Support for the embattled Tahunanui Community Centre has been swift.
The Nelson City Council announced on Monday that they would commit to fund management assistance to allow the centre to remain open for public use for the next three months.
A working group of local business people has also been set up to help steer the society that governs the centre back on the right track. And the children who went to the adjoining preschool have been offered places by the Nelson Tasman Kindergarten Association.
The moves come after revelations that the Tahunanui Community Centre Incorporated lost more than $100,000 in less than a year.
At a special meeting last week, it was voted to commence proceedings to liquidate the society which had oversight of the society and its adjacent preschool.
Currently the society owes $54,000, which exceeds its cash assets by almost $47,000 – this is largely made up of the need to pay its staff.
The centre put up a notice on its Facebook page in December saying that it had to close immediately.
The Nelson City Council community services chair Gaile Noonan says that the council wanted to help the board in a practical way to maintain access for the public while the board worked through the potential liquidation process.
“We’re very appreciative of the volunteers on the board and those assisting them, and we want to be supportive of the Tahuna community. We have taken this step in consultation with the TCC board and we’re working with them on other issues such as the lease for the preschool.”
Council’s temporary funding will mean that the centre can operate in the same way as council’s other community halls, and users can make bookings by calling 027 586 0107 or emailing firstname.lastname@example.org.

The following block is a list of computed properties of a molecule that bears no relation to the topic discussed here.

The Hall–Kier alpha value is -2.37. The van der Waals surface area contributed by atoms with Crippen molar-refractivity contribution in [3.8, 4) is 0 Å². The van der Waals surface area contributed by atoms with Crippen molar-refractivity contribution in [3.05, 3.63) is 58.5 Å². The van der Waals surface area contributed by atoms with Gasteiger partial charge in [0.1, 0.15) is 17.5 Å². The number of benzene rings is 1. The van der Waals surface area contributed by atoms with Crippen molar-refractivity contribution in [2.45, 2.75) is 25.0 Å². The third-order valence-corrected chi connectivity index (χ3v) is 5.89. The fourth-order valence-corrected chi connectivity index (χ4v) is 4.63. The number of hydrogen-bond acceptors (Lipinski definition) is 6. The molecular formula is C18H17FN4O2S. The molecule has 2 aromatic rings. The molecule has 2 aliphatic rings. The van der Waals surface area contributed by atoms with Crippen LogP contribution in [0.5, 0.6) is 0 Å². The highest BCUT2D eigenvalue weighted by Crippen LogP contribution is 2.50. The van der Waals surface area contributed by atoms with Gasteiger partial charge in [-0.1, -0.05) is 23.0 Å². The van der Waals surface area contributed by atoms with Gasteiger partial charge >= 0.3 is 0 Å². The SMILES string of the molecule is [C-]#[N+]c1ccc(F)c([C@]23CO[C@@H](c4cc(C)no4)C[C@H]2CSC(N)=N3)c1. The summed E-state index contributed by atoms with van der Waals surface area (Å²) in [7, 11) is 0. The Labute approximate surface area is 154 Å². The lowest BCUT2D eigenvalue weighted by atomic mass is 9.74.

Meanwhile, Murray Leaning, who is leading the working group of local businesspeople says that the funding is the first step to getting the centre back on its feet.
“From there it’s only a short leap to getting it fully operational.”
However, he admitted that the centre had a lot of issues to untangle.
“There are financial issues, governance issues, management issues, administration issues.”
He also says that the society has been operating unconstitutionally as it only had three board members when it needed five. It was also unclear exactly how much the society had in debt but it was in the tens of thousands.
Murray says that many volunteer boards work away without knowing the consequences of certain actions.
Now a special meeting to elect more board members is set down for the end of the month. He says all options are on the table, including potentially selling the building where the preschool operates from. The council owns the land.
“The centre is going to continue,” Murray says. “Absolutely every effort is going to be made to continue. It’s our whole focus. How we make that happen is the next challenge.”
A special general meeting to elect new board members will be held on January 30, at 4pm.
Nominations can be your nominations to email@example.com.
Craig Vercoe of the Nelson Tasman Kindergarten Association also says that they have taken the children who attended the centre’s preschool as they transition to other learning centres.